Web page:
Sen. Wayne Langerholc

Sen. Wayne Langerholc Jr. (35 District) discusses the state budget with members of the Cambria Regional Chamber of Commerce on Wednesday, July 21, 2021.

PITTSBURGH, Pa. – A course-changing “roadmap” to enable testing and deployment of automated vehicles in Pennsylvania is on its way to becoming law, according to state Sen. Wayne Langerholc Jr.

Langerholc, R-Richland Township, introduced a bill this week that he said won’t just set the course for driverless commercial vehicles to take to the road – but also enable western Pennsylvania, a pioneer in the growing industry, to continue to lead the field.

“Today we send a message to the nation and the world that the commonwealth will be a leader in this emerging industry – and that our commonwealth will be open for business,” he said.

Langerholc introduced the bill in Pittsburgh. He was joined by PennDOT leaders and school officials from Carnegie Mellon University, an industry innovator whose success has already spurred hundreds of tech-driven automotive jobs in western Pennsylvania.

Studies project the highly automated vehicle (HAV) market will climb to $1 trillion in 2026 and $7 trillion in 2050 as the trucking industry and others turn to technology to address widespread staffing shortfalls and growing demands.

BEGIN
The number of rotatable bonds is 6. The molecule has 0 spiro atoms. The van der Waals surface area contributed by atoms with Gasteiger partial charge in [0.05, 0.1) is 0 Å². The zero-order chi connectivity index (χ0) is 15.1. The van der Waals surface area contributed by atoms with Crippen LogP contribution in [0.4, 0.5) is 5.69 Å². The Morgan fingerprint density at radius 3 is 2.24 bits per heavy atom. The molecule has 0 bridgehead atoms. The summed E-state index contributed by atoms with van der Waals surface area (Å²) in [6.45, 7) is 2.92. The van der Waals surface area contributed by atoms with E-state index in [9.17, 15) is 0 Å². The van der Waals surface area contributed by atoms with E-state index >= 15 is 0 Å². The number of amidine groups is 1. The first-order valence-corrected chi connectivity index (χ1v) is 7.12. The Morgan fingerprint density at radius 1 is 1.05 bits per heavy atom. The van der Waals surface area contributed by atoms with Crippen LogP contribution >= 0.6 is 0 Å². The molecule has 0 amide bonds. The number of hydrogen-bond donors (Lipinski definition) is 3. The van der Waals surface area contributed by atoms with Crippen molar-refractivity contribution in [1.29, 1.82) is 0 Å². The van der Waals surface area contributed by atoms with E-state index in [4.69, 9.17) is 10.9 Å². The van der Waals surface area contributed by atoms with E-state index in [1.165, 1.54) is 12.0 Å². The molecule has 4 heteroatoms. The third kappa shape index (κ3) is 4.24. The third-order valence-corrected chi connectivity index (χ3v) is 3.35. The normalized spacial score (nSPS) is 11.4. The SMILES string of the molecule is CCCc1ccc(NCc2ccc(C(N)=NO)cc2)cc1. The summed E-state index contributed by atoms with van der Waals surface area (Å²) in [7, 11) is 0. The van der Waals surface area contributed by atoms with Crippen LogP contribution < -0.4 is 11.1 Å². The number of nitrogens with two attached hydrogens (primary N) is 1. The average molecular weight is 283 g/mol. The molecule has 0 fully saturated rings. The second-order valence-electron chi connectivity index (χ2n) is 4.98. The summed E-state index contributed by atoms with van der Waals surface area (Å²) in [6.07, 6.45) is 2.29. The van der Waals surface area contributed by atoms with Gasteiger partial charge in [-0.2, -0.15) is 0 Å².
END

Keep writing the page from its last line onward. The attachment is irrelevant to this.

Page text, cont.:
“We dare to dream today. We dare to stay ahead of the curve, to never settle for complacency,” said Langerholc. “We recognize the future, and it starts here and starts now.”

But there are also decades-old driving laws that need to be amended to allow the industry to move forward here in Pennsylvania, Langerholc noted. Current laws require a driver to be behind the wheel of a vehicle.

“We have an opportunity to make transportation safer, smarter, cleaner, more equitable and more efficient than ever,” said PennDOT Secretary Yassmin Gramian, whose department would serve as the lead state agency overseeing the vehicle’s testing and commercial deployment.

Senate Bill 965 also incorporates standards from the Society of Automotive Engineers and best practices from 39 states that implemented legislation or executive orders on HAVs.

Langerholc was joined by senators from both parties at Carnegie Mellon’s Mill 19 testing facility, including Jay Costa, D-Pittsburgh, and Pat Stefano, R-Fayette.

The bill now moves to the state Senate Transportation Committee, which Langerholc chairs, providing Pennsylvania with a chance to keep on pace with states such as Florida and Texas that have already approved similar measures, the senator said.

“We’re in a race to ensure America’s leadership in a global market that will be $7 trillion by 2050 – and jobs for workers of all backgrounds,” Carnegie Mellon President Farnam Jahanian said.

David Hurst is a reporter for The Tribune-Democrat. Follow him on Twitter @TDDavidHurst and Instagram @TDDavidHurst.

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